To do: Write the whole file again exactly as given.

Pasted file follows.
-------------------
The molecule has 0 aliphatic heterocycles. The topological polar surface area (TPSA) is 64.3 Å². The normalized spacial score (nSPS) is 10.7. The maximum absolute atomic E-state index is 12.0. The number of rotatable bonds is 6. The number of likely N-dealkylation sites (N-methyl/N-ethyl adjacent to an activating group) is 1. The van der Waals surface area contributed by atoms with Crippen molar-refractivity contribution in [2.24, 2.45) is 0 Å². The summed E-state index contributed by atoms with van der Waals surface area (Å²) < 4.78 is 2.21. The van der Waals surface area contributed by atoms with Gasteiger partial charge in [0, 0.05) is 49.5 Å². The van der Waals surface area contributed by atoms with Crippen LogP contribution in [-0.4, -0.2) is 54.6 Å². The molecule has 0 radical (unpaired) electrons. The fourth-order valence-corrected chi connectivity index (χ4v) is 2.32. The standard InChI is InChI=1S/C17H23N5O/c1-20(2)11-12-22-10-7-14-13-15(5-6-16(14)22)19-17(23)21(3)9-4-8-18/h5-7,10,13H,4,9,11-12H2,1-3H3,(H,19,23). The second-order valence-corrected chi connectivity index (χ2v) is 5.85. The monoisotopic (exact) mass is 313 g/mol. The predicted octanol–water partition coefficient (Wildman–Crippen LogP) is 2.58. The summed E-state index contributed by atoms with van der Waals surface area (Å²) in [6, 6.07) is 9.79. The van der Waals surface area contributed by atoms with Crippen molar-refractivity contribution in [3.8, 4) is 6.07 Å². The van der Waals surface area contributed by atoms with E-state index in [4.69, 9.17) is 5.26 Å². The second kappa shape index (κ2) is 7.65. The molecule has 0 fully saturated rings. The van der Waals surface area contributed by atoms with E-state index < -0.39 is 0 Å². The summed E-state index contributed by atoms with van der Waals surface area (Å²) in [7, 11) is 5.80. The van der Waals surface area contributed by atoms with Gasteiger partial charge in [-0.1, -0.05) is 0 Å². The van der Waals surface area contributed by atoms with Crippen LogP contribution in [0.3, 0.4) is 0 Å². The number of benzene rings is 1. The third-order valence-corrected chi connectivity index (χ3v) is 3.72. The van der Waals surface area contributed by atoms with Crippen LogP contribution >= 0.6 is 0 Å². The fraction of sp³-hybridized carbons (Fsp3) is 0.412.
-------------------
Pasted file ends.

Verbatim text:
The molecule has 0 aliphatic heterocycles. The topological polar surface area (TPSA) is 64.3 Å². The normalized spacial score (nSPS) is 10.7. The maximum absolute atomic E-state index is 12.0. The number of rotatable bonds is 6. The number of likely N-dealkylation sites (N-methyl/N-ethyl adjacent to an activating group) is 1. The van der Waals surface area contributed by atoms with Crippen molar-refractivity contribution in [2.24, 2.45) is 0 Å². The summed E-state index contributed by atoms with van der Waals surface area (Å²) < 4.78 is 2.21. The van der Waals surface area contributed by atoms with Gasteiger partial charge in [0, 0.05) is 49.5 Å². The van der Waals surface area contributed by atoms with Crippen LogP contribution in [-0.4, -0.2) is 54.6 Å². The molecule has 0 radical (unpaired) electrons. The fourth-order valence-corrected chi connectivity index (χ4v) is 2.32. The standard InChI is InChI=1S/C17H23N5O/c1-20(2)11-12-22-10-7-14-13-15(5-6-16(14)22)19-17(23)21(3)9-4-8-18/h5-7,10,13H,4,9,11-12H2,1-3H3,(H,19,23). The second-order valence-corrected chi connectivity index (χ2v) is 5.85. The monoisotopic (exact) mass is 313 g/mol. The predicted octanol–water partition coefficient (Wildman–Crippen LogP) is 2.58. The summed E-state index contributed by atoms with van der Waals surface area (Å²) in [6, 6.07) is 9.79. The van der Waals surface area contributed by atoms with Crippen molar-refractivity contribution in [3.8, 4) is 6.07 Å². The van der Waals surface area contributed by atoms with E-state index in [4.69, 9.17) is 5.26 Å². The second kappa shape index (κ2) is 7.65. The molecule has 0 fully saturated rings. The van der Waals surface area contributed by atoms with E-state index < -0.39 is 0 Å². The summed E-state index contributed by atoms with van der Waals surface area (Å²) in [7, 11) is 5.80. The van der Waals surface area contributed by atoms with Gasteiger partial charge in [-0.1, -0.05) is 0 Å². The van der Waals surface area contributed by atoms with Crippen LogP contribution in [0.3, 0.4) is 0 Å². The number of benzene rings is 1. The third-order valence-corrected chi connectivity index (χ3v) is 3.72. The van der Waals surface area contributed by atoms with Crippen LogP contribution >= 0.6 is 0 Å². The fraction of sp³-hybridized carbons (Fsp3) is 0.412.